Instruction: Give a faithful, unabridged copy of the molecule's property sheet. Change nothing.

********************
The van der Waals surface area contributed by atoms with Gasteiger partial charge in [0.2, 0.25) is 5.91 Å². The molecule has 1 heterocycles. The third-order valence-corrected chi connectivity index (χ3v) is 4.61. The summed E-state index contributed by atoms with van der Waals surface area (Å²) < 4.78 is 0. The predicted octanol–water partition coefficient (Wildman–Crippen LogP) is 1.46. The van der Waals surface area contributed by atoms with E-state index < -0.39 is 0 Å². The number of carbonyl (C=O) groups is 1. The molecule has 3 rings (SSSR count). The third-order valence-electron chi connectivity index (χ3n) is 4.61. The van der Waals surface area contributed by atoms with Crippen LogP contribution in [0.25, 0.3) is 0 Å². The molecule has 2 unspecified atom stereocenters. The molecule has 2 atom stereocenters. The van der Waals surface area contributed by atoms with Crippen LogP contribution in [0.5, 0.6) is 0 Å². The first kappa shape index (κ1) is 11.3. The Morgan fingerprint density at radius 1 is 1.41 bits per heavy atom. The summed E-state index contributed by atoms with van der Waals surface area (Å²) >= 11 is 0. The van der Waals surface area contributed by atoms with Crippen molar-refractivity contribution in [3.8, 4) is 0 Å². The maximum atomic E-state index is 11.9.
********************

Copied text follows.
The van der Waals surface area contributed by atoms with Gasteiger partial charge in [0.2, 0.25) is 5.91 Å². The molecule has 1 heterocycles. The third-order valence-corrected chi connectivity index (χ3v) is 4.61. The summed E-state index contributed by atoms with van der Waals surface area (Å²) < 4.78 is 0. The predicted octanol–water partition coefficient (Wildman–Crippen LogP) is 1.46. The van der Waals surface area contributed by atoms with E-state index < -0.39 is 0 Å². The number of carbonyl (C=O) groups is 1. The molecule has 3 rings (SSSR count). The third-order valence-electron chi connectivity index (χ3n) is 4.61. The van der Waals surface area contributed by atoms with Crippen LogP contribution in [0.25, 0.3) is 0 Å². The molecule has 2 unspecified atom stereocenters. The molecule has 2 atom stereocenters. The van der Waals surface area contributed by atoms with Crippen LogP contribution in [0.5, 0.6) is 0 Å². The first kappa shape index (κ1) is 11.3. The Morgan fingerprint density at radius 1 is 1.41 bits per heavy atom. The summed E-state index contributed by atoms with van der Waals surface area (Å²) >= 11 is 0. The van der Waals surface area contributed by atoms with Crippen molar-refractivity contribution in [3.8, 4) is 0 Å². The maximum atomic E-state index is 11.9.